Food intake doubled at Oklahoma’s food banks over the past year – the result of a short-term federal program designed to buy up products from farmers who faced disruption from other countries’ responding to the Trump administration’s tariffs.

The flows of fresh meat, dairy and produce to food banks are a welcome boost for some local pantries. But there’s a downside: Many other pantries can’t accept any of the surplus and have cut back on the choices they offer to the needy.

Related: Food Pantries Struggle With Meat, Milk as USDA Triples Food Buys

The Community Food Bank of Eastern Oklahoma and The Regional Food Bank of Oklahoma distribute food to more than 700 agencies statewide, including pantries and soup kitchens. Only about half of those are eligible to receive donations made by U.S. Department of Agriculture programs to the food banks. The USDA has stepped up its buying from farmers nationally as part of the Food Purchase and Distribution Program and two other trade mitigation programs intended to assist farmers affected by the trade disputes.

More than 7 million pounds of fresh milk, meat and produce from the USDA poured into the Tulsa-based Community Food Bank of Eastern Oklahoma in the year ending June 30, 2019. That’s up from 3.6 million pounds in the previous year.

View Guidelines for Receiving USDA Commodities

But the food isn’t available to people who rely on many local pantries and soup kitchens, such as the one run by the Apostolics Church in McAlester. That’s because it doesn’t meet the USDA criteria for receiving the food. In addition, the flood of fresh items at the food banks has crowded out other types of commodities, limiting the variety available to local pantries.

“Our donations from the food bank have diminished because there’s not a variety of options anymore,” said Charlotte Franklin, who coordinates donations for the church’s pantry and soup kitchen. “There are only so many crackers or relish we can hand out.”

From ‘The Invisibles’ Series: Scenes from a Local Food Pantry
At The Urban Mission in Oklahoma City, residents have a choice of both fresh and packaged items, including donations from the USDA.

YouTube video
More than 650,000 Oklahomans, a third of them children, lack reliable access to sufficient food, according to a Hunger Free Oklahoma study. Food pantries play a vital role in providing resources to individuals and families who are experiencing food shortages. Whitney Bryen/Oklahoma Watch

The pantry serves about 150 people per month, down from nearly 300 people served last year. Franklin speculates that the lack of variety is driving some locals away. The soup kitchen, on the other hand, has seen only a slight drop in attendance, serving between 150 and 250 per week. She attributed that to another local soup kitchen’s beginning to serve on the same day of the week.

The church looked into becoming eligible for the USDA food, but the requirements were out of reach for the small, volunteer-run pantry. Among the state’s and USDA’s requirements are civil rights training and having sufficient refrigerator space and storage.

Carmen Bell, nutrition supervisor for the three Boys & Girls Clubs in Mayes County, said there are usually as many as eight pages of food items to choose from when ordering from the Eastern Oklahoma food bank’s online site. For the last several months, there have only been three to four pages of options, she said. The Boys & Girls Clubs are not eligible for USDA food.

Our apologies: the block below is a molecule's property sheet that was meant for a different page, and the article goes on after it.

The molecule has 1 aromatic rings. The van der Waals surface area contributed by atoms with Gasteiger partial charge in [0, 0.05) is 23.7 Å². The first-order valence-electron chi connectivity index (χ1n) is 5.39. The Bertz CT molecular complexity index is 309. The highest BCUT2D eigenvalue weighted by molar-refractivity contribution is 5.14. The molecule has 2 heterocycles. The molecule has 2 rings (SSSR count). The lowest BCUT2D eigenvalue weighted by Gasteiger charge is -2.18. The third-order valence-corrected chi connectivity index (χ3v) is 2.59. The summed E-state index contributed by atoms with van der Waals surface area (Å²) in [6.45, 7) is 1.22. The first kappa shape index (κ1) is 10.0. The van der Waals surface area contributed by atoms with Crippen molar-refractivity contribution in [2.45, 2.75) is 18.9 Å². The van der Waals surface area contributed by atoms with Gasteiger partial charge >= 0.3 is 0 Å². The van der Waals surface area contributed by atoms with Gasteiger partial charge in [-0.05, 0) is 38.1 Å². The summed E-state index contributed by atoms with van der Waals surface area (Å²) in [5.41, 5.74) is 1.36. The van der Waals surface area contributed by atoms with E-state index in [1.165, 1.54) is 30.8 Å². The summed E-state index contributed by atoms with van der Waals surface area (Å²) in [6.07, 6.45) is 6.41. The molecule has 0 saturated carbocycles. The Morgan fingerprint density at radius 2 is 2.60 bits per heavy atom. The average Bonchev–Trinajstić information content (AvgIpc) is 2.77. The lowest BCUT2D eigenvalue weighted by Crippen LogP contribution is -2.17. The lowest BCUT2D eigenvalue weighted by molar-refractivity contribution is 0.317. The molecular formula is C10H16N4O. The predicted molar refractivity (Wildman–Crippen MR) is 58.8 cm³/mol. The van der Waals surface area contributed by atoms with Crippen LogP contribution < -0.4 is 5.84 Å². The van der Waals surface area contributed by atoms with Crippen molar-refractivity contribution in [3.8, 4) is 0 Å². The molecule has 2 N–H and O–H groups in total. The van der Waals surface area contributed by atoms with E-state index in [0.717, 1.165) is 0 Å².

Joe Nurre, chairman of the Community Resource Bank of All Souls Church in Tulsa, said he hadn’t noticed much in terms of reduced availability until last month. The church resorted to purchasing food from the food bank’s co-op program, which offers additional food. The Community Resource Bank is not eligible for USDA food because it lacks the required storage space.

The Regional Food Bank of Oklahoma, based in Oklahoma City, received nearly 10.8 million pounds of food from the USDA during the year ending June 30. That’s up from 5.2 million pounds in the previous year.

Spokeswoman Cathy Nestlen said the food bank “took our foot off the pedal,” slowing donations from its usual sources to accommodate an increase in federal donations.

Oklahoma City resident James Gardner shops at The Urban Mission food pantry and talks with Executive Director Peggy Garrett. The pantry meets the criteria for receiving USDA products. Credit: Whitney Bryen / Oklahoma Watch

Executive Director Eileen Bradshaw said the influx of food from the trade mitigation programs was a welcome boost for pantries and residents eligible to access the donations in the 24 counties they serve, though it did cause some hiccups early on.

“People want milk,” Bradshaw said. “It’s expensive and in high demand, but it’s the most time-sensitive to get out quickly … so making sure we could get it out in timely fashion was the most challenging thing.”

Both food banks praised the additional USDA donations, especially when food banks around the state were responding to victims of flooding and other weather events in the spring.

Bradshaw said the Tulsa food bank is scheduled to receive USDA shipments for the next couple of months, but it’s unclear whether they will continue.

Whitney can be reached at or on Twitter @SoonerReporter.

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